Recognising: (1) the immediate need for significant investment in African infrastructure and (2) the potential for mismanagement of public finances in this sector; ONE’s Executive Director Jamie Drummond spoke at the international launch of the Construction Sector Transparency (CoST) Initiative this morning.
The CoST Initiative seeks to increase transparency in the construction sector to ensure better use of public resources. There are 8 national level CoST initiatives that work with governments, civil society and construction companies to develop systems and procedures to enable the public disclosure of project information, thereby making construction projects more transparent and open to scrutiny. This transparency and accountability can help ensure money is well spent and can decrease the opportunities for corruption.
For example in CoST’s pilot stage following the public scrutiny an intervention by CoST Ethiopia led to the redesign of a road project which is expected to lead to a cost saving of $2.3 million. This $2.3 million is now available to invest elsewhere to achieve development goals. It means $2.3 million out of the hands of corrupt individuals but instead being used to train more teachers, build more schools or buy more medicine.
“The Construction Sector Transparency Initiative (CoST) is a fantastic initiative that ONE is proud to support. Transparency in the construction sector, from the financing to the decision making stage, is crucial in allowing the public to hold decision makers to account. Thereby ensuring water pipes, electricity lines and roads, reach and improve lives as they were designed to do.” Jamie Drummond
Over the coming year the CoST Initiative will be expanding out to more countries. Working with local civil society, companies and governments ensure the best use of public finance in the construction sector. ONE will be continuing to support this work and you can find out more about the Construction Sector Transparency Initiative here.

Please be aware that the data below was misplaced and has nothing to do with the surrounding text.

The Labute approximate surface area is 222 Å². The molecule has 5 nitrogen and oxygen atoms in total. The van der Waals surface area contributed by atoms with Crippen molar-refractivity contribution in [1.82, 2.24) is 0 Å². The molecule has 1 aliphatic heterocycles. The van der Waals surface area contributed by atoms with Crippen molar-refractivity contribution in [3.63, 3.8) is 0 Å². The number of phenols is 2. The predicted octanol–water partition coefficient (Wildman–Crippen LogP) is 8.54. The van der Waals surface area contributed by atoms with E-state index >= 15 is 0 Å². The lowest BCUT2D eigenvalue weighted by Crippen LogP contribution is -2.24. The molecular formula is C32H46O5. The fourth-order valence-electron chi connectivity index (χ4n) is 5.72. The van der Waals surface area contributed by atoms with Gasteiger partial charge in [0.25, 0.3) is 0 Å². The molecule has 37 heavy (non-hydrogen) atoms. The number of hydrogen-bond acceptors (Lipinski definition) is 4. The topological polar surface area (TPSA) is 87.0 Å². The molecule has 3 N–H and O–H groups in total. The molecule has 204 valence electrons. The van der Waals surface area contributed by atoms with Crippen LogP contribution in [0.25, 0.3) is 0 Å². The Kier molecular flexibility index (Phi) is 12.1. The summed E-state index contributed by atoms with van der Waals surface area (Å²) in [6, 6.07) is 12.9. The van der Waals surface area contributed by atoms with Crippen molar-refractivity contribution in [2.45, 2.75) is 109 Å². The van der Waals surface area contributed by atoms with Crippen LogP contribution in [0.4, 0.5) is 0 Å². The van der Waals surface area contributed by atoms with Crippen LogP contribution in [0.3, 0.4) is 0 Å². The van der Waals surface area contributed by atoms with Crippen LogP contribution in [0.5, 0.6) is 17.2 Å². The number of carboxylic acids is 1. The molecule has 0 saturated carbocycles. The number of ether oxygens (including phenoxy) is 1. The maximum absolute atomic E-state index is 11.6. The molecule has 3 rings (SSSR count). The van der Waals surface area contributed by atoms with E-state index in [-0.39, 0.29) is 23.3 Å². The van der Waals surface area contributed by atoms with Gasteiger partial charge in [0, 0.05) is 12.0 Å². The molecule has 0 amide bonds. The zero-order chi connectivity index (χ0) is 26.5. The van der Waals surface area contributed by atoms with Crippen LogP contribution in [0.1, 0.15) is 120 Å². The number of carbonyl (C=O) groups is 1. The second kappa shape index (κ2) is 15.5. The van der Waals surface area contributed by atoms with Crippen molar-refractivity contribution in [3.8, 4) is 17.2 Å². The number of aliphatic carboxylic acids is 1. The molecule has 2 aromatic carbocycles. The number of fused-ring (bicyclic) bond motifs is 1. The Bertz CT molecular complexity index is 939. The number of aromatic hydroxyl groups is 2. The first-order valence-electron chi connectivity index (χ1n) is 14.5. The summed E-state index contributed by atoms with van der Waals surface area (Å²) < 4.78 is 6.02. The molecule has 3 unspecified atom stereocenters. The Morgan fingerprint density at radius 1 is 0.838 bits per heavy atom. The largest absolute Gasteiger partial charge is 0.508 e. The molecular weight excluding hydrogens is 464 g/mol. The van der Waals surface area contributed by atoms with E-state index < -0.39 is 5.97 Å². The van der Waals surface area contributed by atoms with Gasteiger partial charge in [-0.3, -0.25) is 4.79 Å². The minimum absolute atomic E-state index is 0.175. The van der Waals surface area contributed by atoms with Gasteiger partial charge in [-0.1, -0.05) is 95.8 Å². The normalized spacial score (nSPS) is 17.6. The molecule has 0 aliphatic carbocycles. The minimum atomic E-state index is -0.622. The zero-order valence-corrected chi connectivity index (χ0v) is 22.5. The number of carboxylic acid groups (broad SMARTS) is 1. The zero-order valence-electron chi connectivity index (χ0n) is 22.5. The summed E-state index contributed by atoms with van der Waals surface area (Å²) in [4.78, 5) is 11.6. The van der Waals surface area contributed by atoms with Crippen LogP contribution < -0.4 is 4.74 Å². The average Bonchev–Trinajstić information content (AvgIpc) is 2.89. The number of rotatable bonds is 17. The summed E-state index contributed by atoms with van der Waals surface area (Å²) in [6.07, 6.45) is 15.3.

Oct 19th, 2012 9:35 PM UTC
By Lauren Pfeifer
We were pleased to hear UK Cabinet Office Minister Frances Maude, a major champion in the fight for good governance in the UK, support the efforts of the Open Government Partnership (OGP) this week in London. As of September 26, the United Kingdom became the leading co-chair of the OGP, an organization that aims to promote transparency, increase civic participation, fight corruption, and harness new technologies to strengthen governance through increased citizen participation.
The open government movement is a key part of what ONE sees as the future of development. It allows citizens around the world to have the ability to participate in their own development and hold their leaders to account.
ONE Executive Director Jamie Drummond participated at an event called “The Future is Open,” where Mr. Maude gave a keynote speech about the UK’s role in the OGP. In a Telegraph article published yesterday, Mr. Maude called on the world’s media to hold governments’ feet to the fire with the fruits of open government.
He writes, “Transparency is risky, difficult and uncomfortable for governments – it also sticks. Once you start, you can’t go back. This government has put transparency at the heart of its agenda. As the new lead chairman of the Open Government Partnership, we will promote transparency all over the world.”
OGP is a fairly young partnership (initiated in September 2011) that now has 57 member countries covering one-third of the world’s population. The UK’s co-chairmanship comes at a critical time. With the presidency of the G8 in 2013 and the Prime Minister’s role on the UN High Level Panel, the UK has a unique opportunity to put openness, transparency and accountability at the heart of the global development agenda.
The wave of support for open data and transparency resulted in support for a broader concept of open government, and later, OGP. The UK government has shared its vision of open government, but it should go beyond open data and transparency to include citizen participation and accountability. The UK OGP Civil Society Network is currently discussing how to ensure that UK engagement goes beyond data.
Broadly, the UK should articulate that open government is a vision incorporating many elements, from access to information and citizen participation in policy making, to anti-corruption initiatives and work on corporate transparency and accountability.
And open government needs to be about democracy as well as about prosperity. Participation isn’t just a way of promoting prosperity, it’s also a means to deepen democracy and improve service delivery. The public should have access to information that is useful, with freedom of information loopholes closed and robust protection for whistle-blowers.